Operation Octopus sqeezes HK pirates

MUMBAI: Between 15 – 19 October, the International Federation Against Copyright Theft – Greater China (IFA©T-GC) joined force with over 100 officers from the Hong Kong Customs Intellectual Property Investigation Bureau (IPIB) and Special Task Force (STF) in a territory-wide anti-piracy operation against a series of distribution and retail outlets selling pirated optical discs in the Hong Kong Special Administrative Region.


 


The places busted included seven DVD shops and seven street hawkers. Coupled with a sizeable DVD burning laboratory smashed by the Customs investigators, the week-long raids netted nearly 64,000 pirated optical discs and some thousands of pornographic discs. The majority of the infringing DVDs seized were Hollywood, Hong Kong and Japanese movie titles, including such blockbuster movies as Evan Almighty, Knocked Up, Transformers as well as TV series Friends and The O.C.. The total retail value of the seized DVDs was about HK$2 million (US$256,410).


 


The burner lab, with 97 DVD-R burners operating at full speed at the time of the Customs raid, is the largest one detected in Hong Kong this year. If it were allowed to continue with such illegal business for a year, it could have produced over five million pirated DVDs and generated a potential revenue of about HK$104 million (US$13 million) by this pirate syndicate.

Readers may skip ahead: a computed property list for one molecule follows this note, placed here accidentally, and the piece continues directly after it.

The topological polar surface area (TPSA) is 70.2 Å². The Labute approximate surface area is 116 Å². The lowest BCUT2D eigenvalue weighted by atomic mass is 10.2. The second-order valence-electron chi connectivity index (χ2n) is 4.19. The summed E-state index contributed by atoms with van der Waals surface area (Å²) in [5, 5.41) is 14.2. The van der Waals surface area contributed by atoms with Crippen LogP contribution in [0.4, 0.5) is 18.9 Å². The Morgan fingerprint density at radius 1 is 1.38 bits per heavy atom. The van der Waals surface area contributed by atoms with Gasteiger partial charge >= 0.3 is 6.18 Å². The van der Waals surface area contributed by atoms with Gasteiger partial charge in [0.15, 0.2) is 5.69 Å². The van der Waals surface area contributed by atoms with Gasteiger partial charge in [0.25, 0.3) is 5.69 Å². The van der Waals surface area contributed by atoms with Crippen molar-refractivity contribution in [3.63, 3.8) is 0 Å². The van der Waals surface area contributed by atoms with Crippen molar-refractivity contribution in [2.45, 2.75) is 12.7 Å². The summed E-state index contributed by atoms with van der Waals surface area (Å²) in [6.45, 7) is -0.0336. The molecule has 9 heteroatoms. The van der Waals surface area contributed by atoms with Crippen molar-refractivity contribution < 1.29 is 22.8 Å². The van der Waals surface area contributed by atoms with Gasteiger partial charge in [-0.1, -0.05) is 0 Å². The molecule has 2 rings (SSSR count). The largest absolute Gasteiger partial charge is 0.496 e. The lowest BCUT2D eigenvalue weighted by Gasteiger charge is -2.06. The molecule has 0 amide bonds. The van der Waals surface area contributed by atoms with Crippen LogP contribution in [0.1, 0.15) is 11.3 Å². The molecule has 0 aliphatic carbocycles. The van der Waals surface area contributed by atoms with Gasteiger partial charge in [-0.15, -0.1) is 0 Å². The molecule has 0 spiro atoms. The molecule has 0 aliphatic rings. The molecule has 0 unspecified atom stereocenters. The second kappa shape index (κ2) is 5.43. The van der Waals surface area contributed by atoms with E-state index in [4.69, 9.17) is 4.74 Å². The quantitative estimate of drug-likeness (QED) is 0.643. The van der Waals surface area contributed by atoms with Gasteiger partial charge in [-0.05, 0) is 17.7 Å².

The joint investigation targeted at shops that sell pirated movies disguised as legitimate products. The shops charged HK$35 – HK$70 a copy, versus HK$20 they usually charged for a pirated movie DVD. Some shops accepted credit card payment, a rather unusual way of doing business by traditional pirate shops.


 


IFA©T-GC executive director and general manager Sam Ho said, “Hong Kong Customs are to be congratulated and thanked for their excellent work especially in relation to the raid against burner laboratories. These crooks were not only cheating the owners of the pirated movies, but were also cheating consumers into spending their hard-earned cash on what they thought were legitimate movies. IFA©T-GC is committed to stamping out this kind of criminal exploitation and, as their prompt and decisive action shows, so are the Hong Kong authorities.”


 


“Hong Kong Customs acknowledge the support and co-operation given by the copyright industry in fighting the battle against piracy. We will continue to take stringent action to bring the copyright pirates to justice,” said Hong Kong Customs assistant commissioner (intelligence and investigation) Y K Tam.


 

“Another successful major operation by the Hong Kong authorities in taking out the source of pirated DVDs and their distribution networks. Their work and the results speak for themselves,” said Motion Picture Association senior vice president and regional director, Asia-Pacific Mike Ellis.

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